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One mother asks why: Mom of injured vet questions how Cape honors its wounded

By Staff | Sep 4, 2010

Dana Araujo wants her son Michael — and all injured service members returning home — to be recognized by the city in the same manner that Pfc. Corey Kent has been recognized.
Or in the very least, she hopes the city would use universal approach to honoring the returning wounded.
Dana’s son, Spc. Michael Araujo, 20, suffered serious injuries Oct. 16 of last year while on duty in Afghanistan.
His injuries resulted in his having his left leg amputated, his jaw reconstructed, tendons and ligaments in his left arm repaired, and broken vertebrae in his back corrected, among others.
When Araujo returned to Cape Coral Jan. 30 — his birthday — he was met with a reception by Hooters and the Discount Auto Parts Store on Del Prado, where his father, Tyler, works.
Dana Araujo said the support Michael received from the community since his return has been helpful and is much appreciated, but she is disappointed that the city did nothing to honor her son or others before him.
“I think it’s not fair to honor one and not the other,” she said. “And not just for Michael. There’s other people in this community who are seriously injured or are not coming home at all. It’s not fair they’re not being recognized, either.”
Spc. Michael Araujo declined comment for this story.
He told an editor he knew the risks when he enlisted, was just doing his job when he was wounded, and that he “is not a hero.”
As did his mother, he also said he has no issue with the recognition and support Kent, who lost both legs and part of his hand, also in Afghanistan, has received.
Other than the obvious connection, the Araujo and Kent families have become linked by casual acquaintance.
Tyler Araujo acted as a source of information for Kent’s family immediately following Corey’s injury.
Araujo was able to help guide Kent’s mother Tiffany, and stepfather Dan Ashby, through the earliest stages of his injuries and eventual return stateside. He told them what to expect, and what steps needed to be taken to be reunited with their son.
Dan Ashby called Tyler Araujo’s help a “godsend”.
Dana Araujo’s issue is specifically with the city and her question is simple: Why one and not all?
In separate actions, city employees collected more than $3,200 for Corey Kent and his family, and city council selected Bill Deile as council’s representative for a visit to Walter Reed where Kent is going through recovery and rehabilitation efforts.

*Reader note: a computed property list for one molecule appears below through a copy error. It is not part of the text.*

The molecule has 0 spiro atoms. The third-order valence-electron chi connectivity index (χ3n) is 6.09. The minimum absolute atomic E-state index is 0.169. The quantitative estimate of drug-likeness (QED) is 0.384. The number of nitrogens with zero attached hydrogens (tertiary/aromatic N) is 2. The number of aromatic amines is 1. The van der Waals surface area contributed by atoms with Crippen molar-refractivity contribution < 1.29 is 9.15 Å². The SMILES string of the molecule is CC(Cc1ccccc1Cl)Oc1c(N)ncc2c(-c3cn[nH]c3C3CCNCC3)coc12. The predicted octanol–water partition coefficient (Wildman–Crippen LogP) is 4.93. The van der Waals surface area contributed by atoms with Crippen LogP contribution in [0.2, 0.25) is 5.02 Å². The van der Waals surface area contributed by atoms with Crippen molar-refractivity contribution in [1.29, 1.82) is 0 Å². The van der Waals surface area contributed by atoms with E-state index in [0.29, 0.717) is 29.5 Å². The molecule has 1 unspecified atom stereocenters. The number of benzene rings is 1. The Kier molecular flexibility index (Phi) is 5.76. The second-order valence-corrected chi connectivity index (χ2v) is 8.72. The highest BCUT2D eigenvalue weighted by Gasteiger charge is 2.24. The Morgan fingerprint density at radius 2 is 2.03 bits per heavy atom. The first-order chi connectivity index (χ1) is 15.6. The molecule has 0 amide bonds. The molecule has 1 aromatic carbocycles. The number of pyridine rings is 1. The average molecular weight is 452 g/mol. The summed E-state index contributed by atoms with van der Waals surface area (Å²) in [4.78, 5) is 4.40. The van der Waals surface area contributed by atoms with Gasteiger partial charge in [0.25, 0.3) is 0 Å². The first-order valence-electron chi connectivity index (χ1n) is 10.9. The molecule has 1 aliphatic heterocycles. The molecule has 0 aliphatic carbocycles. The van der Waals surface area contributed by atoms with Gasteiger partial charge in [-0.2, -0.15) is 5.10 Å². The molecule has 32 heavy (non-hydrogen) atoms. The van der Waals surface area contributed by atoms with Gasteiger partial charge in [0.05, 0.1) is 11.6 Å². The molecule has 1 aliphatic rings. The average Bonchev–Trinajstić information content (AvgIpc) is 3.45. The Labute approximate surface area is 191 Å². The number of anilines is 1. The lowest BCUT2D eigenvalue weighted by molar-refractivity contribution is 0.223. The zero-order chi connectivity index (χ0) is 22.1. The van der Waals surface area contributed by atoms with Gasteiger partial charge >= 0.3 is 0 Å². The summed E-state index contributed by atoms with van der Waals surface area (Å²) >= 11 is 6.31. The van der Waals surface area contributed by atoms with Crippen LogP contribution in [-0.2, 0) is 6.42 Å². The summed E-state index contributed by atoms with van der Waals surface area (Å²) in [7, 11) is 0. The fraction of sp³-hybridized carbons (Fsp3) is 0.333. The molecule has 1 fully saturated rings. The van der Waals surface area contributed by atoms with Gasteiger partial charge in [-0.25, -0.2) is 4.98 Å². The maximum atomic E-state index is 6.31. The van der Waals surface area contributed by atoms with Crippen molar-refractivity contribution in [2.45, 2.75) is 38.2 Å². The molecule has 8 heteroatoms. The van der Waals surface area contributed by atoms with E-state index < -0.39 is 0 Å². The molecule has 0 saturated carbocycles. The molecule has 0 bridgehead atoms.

There are also plans to name Kent’s birthday as “Pfc. Corey Kent Day.”
City officials had varied answers.
Deile said that fellow council member Chris Chulakes-Leetz “started the ball rolling” on efforts to recognize Kent.
As to why Araujo and others were not similarly honored Deile said he had no answer for Mrs. Araujo, but called the situation a “dilemma”, adding that upon reflection, he knew there could be controversy after accepting to represent council for the trip to Walter Reed.
“The problem is when you’re honoring one, you’re accused of ignoring the rest,” Deile said.
Councilmember Chris Chulakes-Leetz said Araujo was not recognized because he was ignored by the previous city council.
“Because I was not in office at the time of her son’s event, I cannot take responsibility for previous councils,” he said. “But I can certainly make amends for past oversights.”
He said Friday he has attempted to contact the family.
Councilmember Marty McClain said he could not provide an answer that would give comfort to the Araujo family, but added that he also feared something like this would happen.
“I wish the council would have done this more globally, instead of individually,” McClain said.
Mayor John Sullivan said something to honor Araujo was “in the works now”, though he didn’t elaborate as to what it was.
He did say the failure to recognize Araujo was not on purpose.
“I feel bad that one slipped under the radar. It certainly wasn’t intentional,” he said.
Councilmember Kevin McGrail said Dana Araujo has a right to be upset that her son has been ignored.
He said that city council likely “missed the boat” on honoring Araujo, and admitted there were “gaps in the system” to recognize returning veterans.
“It’s very tough, when you have an oversight, to politely make it right,” McGrail added.
Councilmember Pete Brandt said he hoped council could find a way to honor Araujo, and thanked veterans from the “bottom of his heart” for their service and sacrifice.
Whether the city will make an attempt to honor Araujo, or to unify the way they honor returning veterans, is unclear.
Dana Araujo emphasized Pfc. Corey Kent deserves every single honor he’s received, both from the community and the city.
But she wants the playing field when it comes to honoring veterans, and particularly Michael, to be leveled.
She said it’s her role as a mother to ask this question on behalf of her child and also on behalf of others who have come home in similar circumstances.
“I really appreciate all the support we got from the community. The issue is not funding or money. I just think all the soldiers should get the same recognition,” she said.
Council members Derrick Donnell and Erick Kuehn did not return calls seeking comment.